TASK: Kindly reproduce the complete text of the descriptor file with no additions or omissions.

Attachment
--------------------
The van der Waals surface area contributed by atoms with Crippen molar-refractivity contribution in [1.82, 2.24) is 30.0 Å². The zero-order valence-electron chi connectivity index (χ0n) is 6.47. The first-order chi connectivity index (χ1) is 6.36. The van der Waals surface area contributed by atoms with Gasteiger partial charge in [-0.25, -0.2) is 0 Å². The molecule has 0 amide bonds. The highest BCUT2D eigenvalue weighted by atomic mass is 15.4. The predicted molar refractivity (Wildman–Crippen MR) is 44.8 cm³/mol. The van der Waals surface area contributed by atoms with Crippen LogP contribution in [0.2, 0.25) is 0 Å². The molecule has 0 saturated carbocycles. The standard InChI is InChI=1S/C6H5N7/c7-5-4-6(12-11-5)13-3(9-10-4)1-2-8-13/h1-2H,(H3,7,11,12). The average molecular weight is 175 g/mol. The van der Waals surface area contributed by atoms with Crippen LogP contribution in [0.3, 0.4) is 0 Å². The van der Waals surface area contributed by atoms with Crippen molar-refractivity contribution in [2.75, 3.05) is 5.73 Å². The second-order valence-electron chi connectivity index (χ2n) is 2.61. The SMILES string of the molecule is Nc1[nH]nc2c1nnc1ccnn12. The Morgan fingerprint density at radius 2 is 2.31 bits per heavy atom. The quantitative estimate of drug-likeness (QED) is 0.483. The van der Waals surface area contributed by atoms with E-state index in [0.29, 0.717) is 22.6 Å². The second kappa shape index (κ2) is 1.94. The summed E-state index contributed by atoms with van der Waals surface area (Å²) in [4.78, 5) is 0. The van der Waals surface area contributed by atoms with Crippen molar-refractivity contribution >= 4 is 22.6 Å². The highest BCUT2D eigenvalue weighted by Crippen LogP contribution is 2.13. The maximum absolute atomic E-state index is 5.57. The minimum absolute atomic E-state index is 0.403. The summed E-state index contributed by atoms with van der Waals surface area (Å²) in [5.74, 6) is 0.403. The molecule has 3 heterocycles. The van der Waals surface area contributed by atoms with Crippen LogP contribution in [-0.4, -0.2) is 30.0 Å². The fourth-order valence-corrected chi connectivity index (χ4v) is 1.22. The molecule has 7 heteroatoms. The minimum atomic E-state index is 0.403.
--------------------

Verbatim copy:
The van der Waals surface area contributed by atoms with Crippen molar-refractivity contribution in [1.82, 2.24) is 30.0 Å². The zero-order valence-electron chi connectivity index (χ0n) is 6.47. The first-order chi connectivity index (χ1) is 6.36. The van der Waals surface area contributed by atoms with Gasteiger partial charge in [-0.25, -0.2) is 0 Å². The molecule has 0 amide bonds. The highest BCUT2D eigenvalue weighted by atomic mass is 15.4. The predicted molar refractivity (Wildman–Crippen MR) is 44.8 cm³/mol. The van der Waals surface area contributed by atoms with Crippen LogP contribution in [0.2, 0.25) is 0 Å². The molecule has 0 saturated carbocycles. The standard InChI is InChI=1S/C6H5N7/c7-5-4-6(12-11-5)13-3(9-10-4)1-2-8-13/h1-2H,(H3,7,11,12). The average molecular weight is 175 g/mol. The van der Waals surface area contributed by atoms with Crippen LogP contribution in [0.3, 0.4) is 0 Å². The van der Waals surface area contributed by atoms with Crippen molar-refractivity contribution in [2.75, 3.05) is 5.73 Å². The second-order valence-electron chi connectivity index (χ2n) is 2.61. The SMILES string of the molecule is Nc1[nH]nc2c1nnc1ccnn12. The Morgan fingerprint density at radius 2 is 2.31 bits per heavy atom. The quantitative estimate of drug-likeness (QED) is 0.483. The van der Waals surface area contributed by atoms with E-state index in [0.29, 0.717) is 22.6 Å². The second kappa shape index (κ2) is 1.94. The summed E-state index contributed by atoms with van der Waals surface area (Å²) in [4.78, 5) is 0. The van der Waals surface area contributed by atoms with Crippen molar-refractivity contribution >= 4 is 22.6 Å². The highest BCUT2D eigenvalue weighted by Crippen LogP contribution is 2.13. The maximum absolute atomic E-state index is 5.57. The minimum absolute atomic E-state index is 0.403. The summed E-state index contributed by atoms with van der Waals surface area (Å²) in [5.74, 6) is 0.403. The molecule has 3 heterocycles. The van der Waals surface area contributed by atoms with Crippen LogP contribution in [-0.4, -0.2) is 30.0 Å². The fourth-order valence-corrected chi connectivity index (χ4v) is 1.22. The molecule has 7 heteroatoms. The minimum atomic E-state index is 0.403.